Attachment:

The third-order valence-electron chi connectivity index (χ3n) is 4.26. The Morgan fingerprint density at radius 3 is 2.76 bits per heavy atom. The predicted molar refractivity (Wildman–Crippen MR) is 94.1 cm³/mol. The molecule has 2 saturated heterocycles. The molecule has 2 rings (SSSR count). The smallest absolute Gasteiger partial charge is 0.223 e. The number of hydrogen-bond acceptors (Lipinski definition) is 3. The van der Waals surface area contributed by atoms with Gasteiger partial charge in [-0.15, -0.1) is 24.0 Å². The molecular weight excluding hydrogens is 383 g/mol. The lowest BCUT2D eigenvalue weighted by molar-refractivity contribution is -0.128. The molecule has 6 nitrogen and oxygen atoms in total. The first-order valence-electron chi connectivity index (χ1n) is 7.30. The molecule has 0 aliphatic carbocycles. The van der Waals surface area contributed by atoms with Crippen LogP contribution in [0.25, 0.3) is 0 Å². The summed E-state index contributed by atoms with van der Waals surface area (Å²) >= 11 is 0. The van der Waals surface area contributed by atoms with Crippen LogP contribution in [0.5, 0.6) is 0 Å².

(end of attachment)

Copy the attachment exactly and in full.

The third-order valence-electron chi connectivity index (χ3n) is 4.26. The Morgan fingerprint density at radius 3 is 2.76 bits per heavy atom. The predicted molar refractivity (Wildman–Crippen MR) is 94.1 cm³/mol. The molecule has 2 saturated heterocycles. The molecule has 2 rings (SSSR count). The smallest absolute Gasteiger partial charge is 0.223 e. The number of hydrogen-bond acceptors (Lipinski definition) is 3. The van der Waals surface area contributed by atoms with Gasteiger partial charge in [-0.15, -0.1) is 24.0 Å². The molecular weight excluding hydrogens is 383 g/mol. The lowest BCUT2D eigenvalue weighted by molar-refractivity contribution is -0.128. The molecule has 6 nitrogen and oxygen atoms in total. The first-order valence-electron chi connectivity index (χ1n) is 7.30. The molecule has 0 aliphatic carbocycles. The van der Waals surface area contributed by atoms with Crippen LogP contribution in [0.25, 0.3) is 0 Å². The summed E-state index contributed by atoms with van der Waals surface area (Å²) >= 11 is 0. The van der Waals surface area contributed by atoms with Crippen LogP contribution in [0.5, 0.6) is 0 Å².